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Why did the fiat of a God give birth Το yon

fair sun and his attendant earth? And, when descending he resigns the skies, Why takes the gentler moon her turn to rise, Whom ocean feels through all his countless waves, And owns her pow'r on ev'ry shore he laves? Why do the seasons still enrich the

year, Fruitful and young, as in their first career? Spring hangs her infant blossoms on the trees;

Rock'd in the cradle of the western breeze;

Summer in haste the thriving charge receives
Beneath the shade of her expanded leaves,
Till autumn's fiercer heats and plenteous dews
Dye them at last in all their glowing hues.-
'Twere wild profusion all, and bootless waste,
Pow'r misemploy’d, munificence misplac’d,
Had not its author dignified the plan,
And crown'd it with the majesty of man.
Thus form’d, thus plac'd, intelligent, and taught,
Look where he will, the wonders God has wrought,

The wildest scorner of his Maker's laws

Finds in a sober moment time to pause,
To

press th' important question on his heart, Why form’d at all, and wherefore as thou art?” If man be what he seems—this hour a slave,

The next mere dust and ashes in the grave;
Endu'd with reason only to descry
His crimes and follies with an aching eye;
With passions, just that he may prove, with

pain,
The force he spends against their fury vain;
And if, soon after having burnt, by turns,
With ev'ry lust with which frail nature burns,
His being end where death dissolves the bond,
The tomb take all, and all be blank beyond
Then he, of all that nature has brought forth,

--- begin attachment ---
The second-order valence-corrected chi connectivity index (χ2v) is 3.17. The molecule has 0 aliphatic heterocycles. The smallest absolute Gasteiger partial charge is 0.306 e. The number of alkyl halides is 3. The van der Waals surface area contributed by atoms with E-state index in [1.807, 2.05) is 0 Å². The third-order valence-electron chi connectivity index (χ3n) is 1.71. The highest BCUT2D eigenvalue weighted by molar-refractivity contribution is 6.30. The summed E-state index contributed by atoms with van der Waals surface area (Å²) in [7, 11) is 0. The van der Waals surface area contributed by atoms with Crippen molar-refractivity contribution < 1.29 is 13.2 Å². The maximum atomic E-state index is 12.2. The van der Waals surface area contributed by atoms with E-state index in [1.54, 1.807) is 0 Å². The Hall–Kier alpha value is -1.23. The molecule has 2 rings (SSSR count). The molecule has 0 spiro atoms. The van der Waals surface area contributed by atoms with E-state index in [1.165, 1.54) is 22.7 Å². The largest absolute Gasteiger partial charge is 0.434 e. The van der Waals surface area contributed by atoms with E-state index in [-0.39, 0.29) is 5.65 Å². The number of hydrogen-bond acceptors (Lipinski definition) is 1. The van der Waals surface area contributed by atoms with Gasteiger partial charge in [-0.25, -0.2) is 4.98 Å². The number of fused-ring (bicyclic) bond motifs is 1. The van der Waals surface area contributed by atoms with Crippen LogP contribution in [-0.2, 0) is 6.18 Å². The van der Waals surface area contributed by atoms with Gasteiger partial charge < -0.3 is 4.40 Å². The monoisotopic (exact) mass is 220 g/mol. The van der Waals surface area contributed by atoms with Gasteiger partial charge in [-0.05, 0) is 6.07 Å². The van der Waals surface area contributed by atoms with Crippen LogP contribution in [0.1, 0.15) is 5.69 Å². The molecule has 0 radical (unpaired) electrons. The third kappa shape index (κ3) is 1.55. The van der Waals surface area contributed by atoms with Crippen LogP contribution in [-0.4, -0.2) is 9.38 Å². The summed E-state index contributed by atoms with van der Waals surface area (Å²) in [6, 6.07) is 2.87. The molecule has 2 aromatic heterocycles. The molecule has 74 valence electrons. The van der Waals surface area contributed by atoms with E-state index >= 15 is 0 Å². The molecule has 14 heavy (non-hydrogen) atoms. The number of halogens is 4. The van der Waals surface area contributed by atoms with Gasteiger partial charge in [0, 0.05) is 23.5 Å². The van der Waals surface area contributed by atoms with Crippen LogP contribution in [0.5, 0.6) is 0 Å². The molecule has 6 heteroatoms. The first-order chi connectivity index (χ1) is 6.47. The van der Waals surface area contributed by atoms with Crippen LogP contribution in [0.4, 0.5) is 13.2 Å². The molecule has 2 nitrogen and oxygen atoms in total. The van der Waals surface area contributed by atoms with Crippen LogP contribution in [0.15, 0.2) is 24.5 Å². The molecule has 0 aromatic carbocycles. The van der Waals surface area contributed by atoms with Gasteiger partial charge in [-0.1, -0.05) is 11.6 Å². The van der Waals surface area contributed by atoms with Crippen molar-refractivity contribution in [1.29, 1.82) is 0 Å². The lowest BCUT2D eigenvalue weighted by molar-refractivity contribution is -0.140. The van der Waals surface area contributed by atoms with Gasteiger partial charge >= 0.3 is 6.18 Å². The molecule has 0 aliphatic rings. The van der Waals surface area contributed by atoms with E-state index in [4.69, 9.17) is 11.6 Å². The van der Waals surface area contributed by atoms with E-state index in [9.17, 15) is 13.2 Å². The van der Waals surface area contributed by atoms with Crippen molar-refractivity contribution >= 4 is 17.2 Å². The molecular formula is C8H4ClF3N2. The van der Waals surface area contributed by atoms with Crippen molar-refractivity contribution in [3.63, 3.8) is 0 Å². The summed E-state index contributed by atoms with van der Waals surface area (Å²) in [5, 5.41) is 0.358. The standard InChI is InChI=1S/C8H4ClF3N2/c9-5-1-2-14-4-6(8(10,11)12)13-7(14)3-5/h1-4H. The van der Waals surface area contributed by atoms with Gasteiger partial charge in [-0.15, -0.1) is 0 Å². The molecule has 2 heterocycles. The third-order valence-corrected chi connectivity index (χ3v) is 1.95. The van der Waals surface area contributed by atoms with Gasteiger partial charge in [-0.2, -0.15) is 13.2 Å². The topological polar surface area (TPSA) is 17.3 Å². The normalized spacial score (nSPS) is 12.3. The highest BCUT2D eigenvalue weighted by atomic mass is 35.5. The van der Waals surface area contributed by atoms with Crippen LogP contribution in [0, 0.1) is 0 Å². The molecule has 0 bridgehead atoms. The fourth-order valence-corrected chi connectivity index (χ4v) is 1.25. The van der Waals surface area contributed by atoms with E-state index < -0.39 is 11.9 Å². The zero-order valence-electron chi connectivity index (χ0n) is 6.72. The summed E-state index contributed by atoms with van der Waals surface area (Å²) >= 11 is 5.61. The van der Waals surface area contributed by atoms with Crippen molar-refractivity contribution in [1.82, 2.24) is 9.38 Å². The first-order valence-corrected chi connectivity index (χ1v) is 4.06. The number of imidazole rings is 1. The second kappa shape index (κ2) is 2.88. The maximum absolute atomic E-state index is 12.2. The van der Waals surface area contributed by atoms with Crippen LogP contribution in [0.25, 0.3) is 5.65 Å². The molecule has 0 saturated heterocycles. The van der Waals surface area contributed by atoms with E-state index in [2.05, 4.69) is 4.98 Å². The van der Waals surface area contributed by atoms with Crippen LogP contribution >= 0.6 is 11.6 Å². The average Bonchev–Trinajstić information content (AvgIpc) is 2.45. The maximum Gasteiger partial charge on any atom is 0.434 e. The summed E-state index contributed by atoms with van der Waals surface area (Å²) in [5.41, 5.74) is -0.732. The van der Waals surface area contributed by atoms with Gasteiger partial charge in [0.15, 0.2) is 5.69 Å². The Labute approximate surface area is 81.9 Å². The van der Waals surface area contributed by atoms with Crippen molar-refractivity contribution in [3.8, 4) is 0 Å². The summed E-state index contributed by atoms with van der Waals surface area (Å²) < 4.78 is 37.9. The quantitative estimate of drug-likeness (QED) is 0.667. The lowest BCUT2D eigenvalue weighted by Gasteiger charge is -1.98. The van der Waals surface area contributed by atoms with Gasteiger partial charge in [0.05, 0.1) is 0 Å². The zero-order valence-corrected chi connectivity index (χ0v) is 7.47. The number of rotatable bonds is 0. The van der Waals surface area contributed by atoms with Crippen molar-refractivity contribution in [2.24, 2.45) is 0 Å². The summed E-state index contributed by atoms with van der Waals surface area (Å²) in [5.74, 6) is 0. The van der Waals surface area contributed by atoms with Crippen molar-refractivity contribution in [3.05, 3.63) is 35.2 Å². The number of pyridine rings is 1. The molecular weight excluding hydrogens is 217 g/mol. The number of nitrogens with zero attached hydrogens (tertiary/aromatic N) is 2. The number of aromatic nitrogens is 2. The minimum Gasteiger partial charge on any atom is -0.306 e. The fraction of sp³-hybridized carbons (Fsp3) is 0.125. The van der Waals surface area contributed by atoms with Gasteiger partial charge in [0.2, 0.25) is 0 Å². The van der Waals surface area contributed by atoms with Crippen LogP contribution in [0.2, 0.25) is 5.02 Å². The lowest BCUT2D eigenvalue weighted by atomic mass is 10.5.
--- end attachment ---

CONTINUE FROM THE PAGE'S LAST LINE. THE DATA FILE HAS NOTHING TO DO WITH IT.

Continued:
Stands self-impeach'd the creature of least worth,
And, useless while he lives, and when he dies,
Brings into doubt the wisdom of the skies.

Truths that the learn’d pursue with eager thought
Are not important always as dear bought,
Proving at last, though told in pompous strains,
A childish waste of philosophic pains;
But truths on which depends our main concern,
That 'tis our shame and mis’ry not to learn,
Shine by the side of ev'ry path we tread
With such a lustre, he that runs may read.
'Tis true that, if to trifle life away
Down to the sun-set of their latest day,
Then perish on futurity's wide shore
Like fleeting exhalations, found no more,
Were all that Heav'n requir'd of human kind,
And all the plan their destiny design’d,
What none could rev'rence all might justly blame,

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And man would breathe but for his Maker's shame.

But reason heard, and nature well perus’d,
At once the dreaming mind is disabus’d.
If all we find possessing earth, sea, air,
Reflect his attributes who plac'd them there,

Fulfil the purpose, and appear design'd
Proofs of the wisdom of th' all-seeing mind,
'Tis plain the creature, whom he chose t'invest
With kingship and dominion o’er the rest,

Receiv'd his nobler nature, and was made

Fit for the pow'r in which he stands array’d,
That first or last, hereafter if not here,
He too might make his author's wisdom clear,
Praise him on earth, or, obstinately dumb,
Suffer his justice in a world to come.
This once believ’d, 'twere logic misapplied
To prove a consequence by none denied,
That we are bound to cast the minds of youth
Betimes into the mould of heav'nly truth,
That, taught of God, they may indeed be

wise,

Nor, ignorantly wand'ring, miss the skies.

In early days the conscience has in most A quickness, which in later life is lost:

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Presery'd from guilt by salutary fears,
Or, guilty, soon relenting into tears.
Too careless often, as our years proceed,
What friends we sort with, or what books we read,
Our parents yet exert a prudent care
To feed our infant minds with proper fare;
And wisely store the nurs'ry by degrees
With wholesome learning, yet acquir'd with ease.
Neatly secur'd from being soild or torn
Beneath a pane of thin translucent horn,
A book (to please us at a tender age
'Tis call’d a book, though but a single page)
Presents the pray’r the Saviour deign’d to teach,
Which children use, and parsons--when they

preach.
Lisping our syllables, we scramble next
Through moral narrative, or sacred text;
And learn with wonder how this world began,
Who made, who marr’d, and who has ransom'd

man.

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